I’m still calling this a “Morning Musing” because it’s fairly short, but it’s not arriving until afternoon today because sometimes being home with three boys means things happen at a little different of a pace than they usually do. All the same, enjoy and thanks for reading and sharing!
“Finally brothers and sisters, whatever is true, whatever is honorable, whatever is just, whatever is pure, whatever is lovely, whatever is commendable – if there is any moral excellence and if there is anything praiseworthy – dwell on these things. Do what you have learned and received and heard from me, and seen in me, and the God of peace will be with you.” (CSB – Read the chapter)
One of the more insightful cultural newsletters I have been receiving for a few years now is the Culture Translator from the digital youth ministry, Axis. Just before the end of the year, they analyzed the major cultural trends of the last year. One of them was the practice of Manifesting. This is the idea that we can create whatever we want in the universe by simply wanting it enough and imagining it clearly enough. Now, as far as ideas rooted in reality go, this one is pretty disconnected from it, but at the root of it is a grain of truth. What we think matters and affects our experience of the world around us. What Paul offers us here is a better way to experience this reality.
While the idea of Manifesting may have been one of the big ones of the last year (admittedly, I had never heard a single word about it until now, although I am not on TikTok at all, so I miss out on a number of cultural trends…which is why I’m so grateful for the Culture Translator newsletter from Axis), it is not a new idea. It is a fairly standard New Age concept that has recycled itself in various forms over multiple generations.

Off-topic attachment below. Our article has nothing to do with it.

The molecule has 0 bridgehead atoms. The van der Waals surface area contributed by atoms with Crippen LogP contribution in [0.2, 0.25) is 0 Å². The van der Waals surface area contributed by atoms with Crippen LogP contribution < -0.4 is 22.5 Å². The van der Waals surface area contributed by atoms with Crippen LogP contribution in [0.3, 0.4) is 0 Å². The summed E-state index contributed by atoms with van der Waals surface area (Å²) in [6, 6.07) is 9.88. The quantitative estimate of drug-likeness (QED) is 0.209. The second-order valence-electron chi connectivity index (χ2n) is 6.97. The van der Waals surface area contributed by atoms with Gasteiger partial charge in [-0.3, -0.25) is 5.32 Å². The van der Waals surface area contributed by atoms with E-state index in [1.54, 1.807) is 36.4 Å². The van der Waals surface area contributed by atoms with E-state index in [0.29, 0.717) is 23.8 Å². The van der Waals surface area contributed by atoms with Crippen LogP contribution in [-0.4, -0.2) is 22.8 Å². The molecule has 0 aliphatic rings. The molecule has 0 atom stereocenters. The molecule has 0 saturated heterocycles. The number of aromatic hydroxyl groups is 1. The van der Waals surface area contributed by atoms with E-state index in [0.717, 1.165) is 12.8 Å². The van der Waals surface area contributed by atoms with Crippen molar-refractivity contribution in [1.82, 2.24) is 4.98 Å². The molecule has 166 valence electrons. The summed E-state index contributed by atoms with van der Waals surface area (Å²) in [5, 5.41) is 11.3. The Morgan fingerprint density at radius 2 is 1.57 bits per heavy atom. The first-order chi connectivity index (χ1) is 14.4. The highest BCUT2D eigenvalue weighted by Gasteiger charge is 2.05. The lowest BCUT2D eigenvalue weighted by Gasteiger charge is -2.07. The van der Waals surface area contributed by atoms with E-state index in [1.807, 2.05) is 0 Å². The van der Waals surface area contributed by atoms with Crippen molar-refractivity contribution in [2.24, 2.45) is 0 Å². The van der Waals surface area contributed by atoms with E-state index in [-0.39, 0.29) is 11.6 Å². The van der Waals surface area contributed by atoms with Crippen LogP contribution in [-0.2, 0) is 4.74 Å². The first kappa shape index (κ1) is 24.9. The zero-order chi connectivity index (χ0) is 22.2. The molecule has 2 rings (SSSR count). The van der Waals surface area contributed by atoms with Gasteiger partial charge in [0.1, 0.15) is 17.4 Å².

The last really popular iteration of it came out when I was in seminary. Then it was in the form of the book The Secret. The idea of The Secret was that we can construct our world the way we want it to be simply by imagining it into existence with enough effort and intentionality. This was essentially a new face on Norman Vincent Peale’s The Power of Positive Thinking from a generation before. Every generation, it seems, has their own version of this if-you-will-it-you-can-have-it thinking.
But whether we are talking about Manifesting, The Secret, or The Power of Positive Thinking, it is easy to see why this basic idea has been so popular over the years. We want to have some sort of power over our environment. And being told that we can if we just think the right things hard enough is a seductive invitation. I remember trying to watch the documentary version of The Secret after the book came out. Admittedly, I couldn’t get through it because it was so terrible, but it contained story after story from individuals who looked straight into the camera and talked about wishing hard for more money and then the checks just started coming in the mail. It was the most incredible thing! All they had to do was think of themselves as wealthy, and the universe shaped itself to their thinking and started sending them money. Who wouldn’t be attracted by that sort of thing?
The truth, of course, is that all of this is so much nonsense. We don’t have any kind of mental power over the universe. The universe is not some kind of a personal entity over which we could have any power anyway. It’s not even an impersonal entity. The universe doesn’t respond to our brain waves like that or at all. Wishing for something hard enough won’t magically make it happen. Anyone who tells you otherwise is either lying to you or trying to take advantage of you or both.